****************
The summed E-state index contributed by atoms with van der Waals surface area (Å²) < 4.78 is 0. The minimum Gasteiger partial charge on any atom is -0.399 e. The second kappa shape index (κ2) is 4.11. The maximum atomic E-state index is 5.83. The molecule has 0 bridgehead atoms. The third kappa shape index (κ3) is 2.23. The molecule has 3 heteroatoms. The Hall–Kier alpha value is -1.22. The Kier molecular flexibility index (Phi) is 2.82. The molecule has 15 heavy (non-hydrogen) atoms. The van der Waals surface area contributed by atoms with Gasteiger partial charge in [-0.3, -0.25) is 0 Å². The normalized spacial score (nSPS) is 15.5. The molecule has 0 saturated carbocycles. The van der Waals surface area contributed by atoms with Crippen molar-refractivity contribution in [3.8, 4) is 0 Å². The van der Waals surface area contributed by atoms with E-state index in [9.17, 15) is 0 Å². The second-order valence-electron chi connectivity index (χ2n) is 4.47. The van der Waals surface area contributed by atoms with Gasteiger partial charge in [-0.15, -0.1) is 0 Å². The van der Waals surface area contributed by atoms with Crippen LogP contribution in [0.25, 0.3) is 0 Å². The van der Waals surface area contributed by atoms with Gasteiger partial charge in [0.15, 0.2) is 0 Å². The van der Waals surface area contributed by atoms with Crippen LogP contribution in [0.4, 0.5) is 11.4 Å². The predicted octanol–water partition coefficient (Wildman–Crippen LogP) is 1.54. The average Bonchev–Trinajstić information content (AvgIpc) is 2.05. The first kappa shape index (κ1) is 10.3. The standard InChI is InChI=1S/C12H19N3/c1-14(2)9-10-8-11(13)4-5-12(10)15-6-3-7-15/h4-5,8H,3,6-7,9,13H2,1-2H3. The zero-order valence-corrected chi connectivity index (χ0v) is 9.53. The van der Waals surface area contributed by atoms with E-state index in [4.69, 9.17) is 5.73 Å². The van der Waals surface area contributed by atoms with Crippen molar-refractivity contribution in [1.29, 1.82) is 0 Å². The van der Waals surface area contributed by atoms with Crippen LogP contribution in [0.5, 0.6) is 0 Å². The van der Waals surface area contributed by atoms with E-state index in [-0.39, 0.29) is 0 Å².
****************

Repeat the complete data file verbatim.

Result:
The summed E-state index contributed by atoms with van der Waals surface area (Å²) < 4.78 is 0. The minimum Gasteiger partial charge on any atom is -0.399 e. The second kappa shape index (κ2) is 4.11. The maximum atomic E-state index is 5.83. The molecule has 0 bridgehead atoms. The third kappa shape index (κ3) is 2.23. The molecule has 3 heteroatoms. The Hall–Kier alpha value is -1.22. The Kier molecular flexibility index (Phi) is 2.82. The molecule has 15 heavy (non-hydrogen) atoms. The van der Waals surface area contributed by atoms with Gasteiger partial charge in [-0.3, -0.25) is 0 Å². The normalized spacial score (nSPS) is 15.5. The molecule has 0 saturated carbocycles. The van der Waals surface area contributed by atoms with Crippen molar-refractivity contribution in [3.8, 4) is 0 Å². The van der Waals surface area contributed by atoms with E-state index in [9.17, 15) is 0 Å². The second-order valence-electron chi connectivity index (χ2n) is 4.47. The van der Waals surface area contributed by atoms with Gasteiger partial charge in [-0.15, -0.1) is 0 Å². The van der Waals surface area contributed by atoms with Crippen LogP contribution in [0.25, 0.3) is 0 Å². The van der Waals surface area contributed by atoms with Gasteiger partial charge in [0.15, 0.2) is 0 Å². The van der Waals surface area contributed by atoms with Crippen LogP contribution in [0.4, 0.5) is 11.4 Å². The predicted octanol–water partition coefficient (Wildman–Crippen LogP) is 1.54. The average Bonchev–Trinajstić information content (AvgIpc) is 2.05. The first kappa shape index (κ1) is 10.3. The standard InChI is InChI=1S/C12H19N3/c1-14(2)9-10-8-11(13)4-5-12(10)15-6-3-7-15/h4-5,8H,3,6-7,9,13H2,1-2H3. The zero-order valence-corrected chi connectivity index (χ0v) is 9.53. The van der Waals surface area contributed by atoms with E-state index in [4.69, 9.17) is 5.73 Å². The van der Waals surface area contributed by atoms with Crippen molar-refractivity contribution in [1.29, 1.82) is 0 Å². The van der Waals surface area contributed by atoms with Crippen LogP contribution in [0.5, 0.6) is 0 Å². The van der Waals surface area contributed by atoms with E-state index in [-0.39, 0.29) is 0 Å².